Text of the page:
Review: Diablo 3: Ultimate Evil Edition
I’m a bit of a noob when it comes to the Diablo series. I’ve only experienced perhaps less than a combined hour of the first two titles, and until a short while ago, none of the third game. I’m also not a heavy PC gamer, if you couldn’t tell. However, I think that has made my enjoyment of Diablo 3 :Ultimate Evil Edition on the PS4 much better.
We previously reviewed Diablo 3, its PS3 port, and the Reaper of Souls expansion, so this micro-review will mostly touch on my thoughts of the game as a first timer and its transition from one platform to another. If you want additional details on the game or its expansion, check those reviews out.
Being a console purist and knowing that Diablo is originally a PC-based series, I really wouldn’t have known that it was ported from the PC if I hadn’t been aware of it beforehand; I found the transition to be flawless. In solo play, the game is fun, but without a doubt, the option for four-player couch-co-op is the way to go. Character movement has been assigned to the analogue stick, eliminating the click-based gameplay found on PC, and it feels very natural. For friends enjoying couch co-op (up to four), there’s a small tether present keeping them together, ostensibly to make a feature like this possible; when one character becomes separated from the others by a large distance or obstacle, they are warped to their allies. Taking the game online removes the tether restriction, allowing for more freedom.
The directional pad controls the area-map, back-to-town-teleport, and a hot-key to equip recently acquired gear without interrupting the flow of the game. Even if a player needs to pause to examine gear in more detail and compare, a few visits to the equipment screen will make future gear swaps hasty. Each of the other buttons on the controller corresponds to different types of attacks as you progress in levels. At the start you’ll be mashing the X button to high heaven, which could give you the wrong impression of the game, but soon you’ll unlock an R2 technique, then a Square button one, etc. Continuing to level will unlock different attacks that you can assign to each button and even runes you can attach to that specific attack to increase its effectiveness or de-buff effects, such as slowing enemies down or stunning them.
The pursuit for new weapons and armor plays a key role keeping Diablo 3‘s replayability high (as in any self respecting RPG). In solo play, everything you see is yours. Loot drops are made for each player specifically to ensure that no one feels left out or cheated. Even if Player 1 tries to grab equipment that clearly has a Player 2 tag next to the name, the item will automatically fall into Player 2’s inventory, for example. In short time you’ll unlock a black-smith back at the hub town you can train to create more powerful weaponry and defensive items. Learning to mix and match between what hurts the most and gives you excellent buffs was key I found as time went and my levels were getting higher. An extra-powerful club for my monk had great buffs and damage, but it was slow and two-handed, eliminating the possibility for an off-hand. Optionally, I chose to equip two knuckle bracers, one on each hand, with a combine damage greater than the club and better buffs which allowed me to deal damage at a much higher pace.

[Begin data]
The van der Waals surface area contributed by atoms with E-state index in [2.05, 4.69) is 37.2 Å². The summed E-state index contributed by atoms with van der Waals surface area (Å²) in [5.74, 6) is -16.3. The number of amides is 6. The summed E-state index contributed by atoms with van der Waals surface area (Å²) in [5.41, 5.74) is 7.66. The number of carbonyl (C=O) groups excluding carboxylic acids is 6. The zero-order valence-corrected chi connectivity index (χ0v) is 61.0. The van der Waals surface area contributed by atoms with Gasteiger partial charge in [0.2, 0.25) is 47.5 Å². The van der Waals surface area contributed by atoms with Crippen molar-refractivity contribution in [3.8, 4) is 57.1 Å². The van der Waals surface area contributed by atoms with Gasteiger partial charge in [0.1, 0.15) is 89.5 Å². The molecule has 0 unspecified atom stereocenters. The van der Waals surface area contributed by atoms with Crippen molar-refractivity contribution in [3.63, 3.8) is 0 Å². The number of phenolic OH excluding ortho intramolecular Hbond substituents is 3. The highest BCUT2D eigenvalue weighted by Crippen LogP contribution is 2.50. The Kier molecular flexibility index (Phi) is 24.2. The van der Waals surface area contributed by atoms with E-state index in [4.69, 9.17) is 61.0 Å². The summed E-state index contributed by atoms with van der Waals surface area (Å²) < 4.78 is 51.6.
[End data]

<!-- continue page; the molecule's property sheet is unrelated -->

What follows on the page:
I’ve heard some people complain the game becomes a button-masher, but truthfully, I feel they simply haven’t played the harder difficulty modes. The game is set to Normal by default and you can raise the difficulty on the fly in the middle of a game once to earn more gold and experience per kill. Once my friends and I had some better gear, we increased the difficulty to our liking and found the game was no longer about hitting X as fast as you can, but coordinating our strikes so minion-spawning enemies would get stunned, hordes would be slowed, and caltrop mines could be placed to maximize damage. On top of the strategy you will have to start using, the game keeps combat with low-level enemies fresh by allowing you to build combos to gain experience multipliers, enticing you to constantly seek out new enemies to keep the combo going. Breaking some items will give you speed boosts and reveal hidden items and gold and there are switches you can attack to eliminate groups of enemies via the environment to earn bonus experience.
In terms of performance, even with hordes of enemies on screen, I’ve yet to experience frame-rate drops. The game runs a a rock solid 60 frames per second even with four other players playing locally on the same console. Blizzard has pulled off quite a technical feat with Diablo III: Ultimate Evil Edition with regards to how it looks and performs. It’s just shy of the PC version’s detail on maximum settings, and it’s also in 1080p. There’s enough to do in levels to have you explore the entirety of a dungeon floor or hub area before moving on without singling out a player due to a small lack of speed.
I found Diablo III: Ultimate Evil Edition to be an excellent multiplayer game to feed that grinding, experience gaining crave on consoles. Like its last-gen predecessor, Blizzard took into consideration many of the woes a console version of a PC game could have had and adapted it expertly to a controller and couch environment. With expansion Reaper of Souls wrapped into the game, content that’s not available in the last-gen version, the whole Diablo 3 experience is available on consoles in a highly functional and fun package. If our previous reviews didn’t have enough praise, then it’s worth mentioning again that this game is one worth picking up if the genre is up your alley.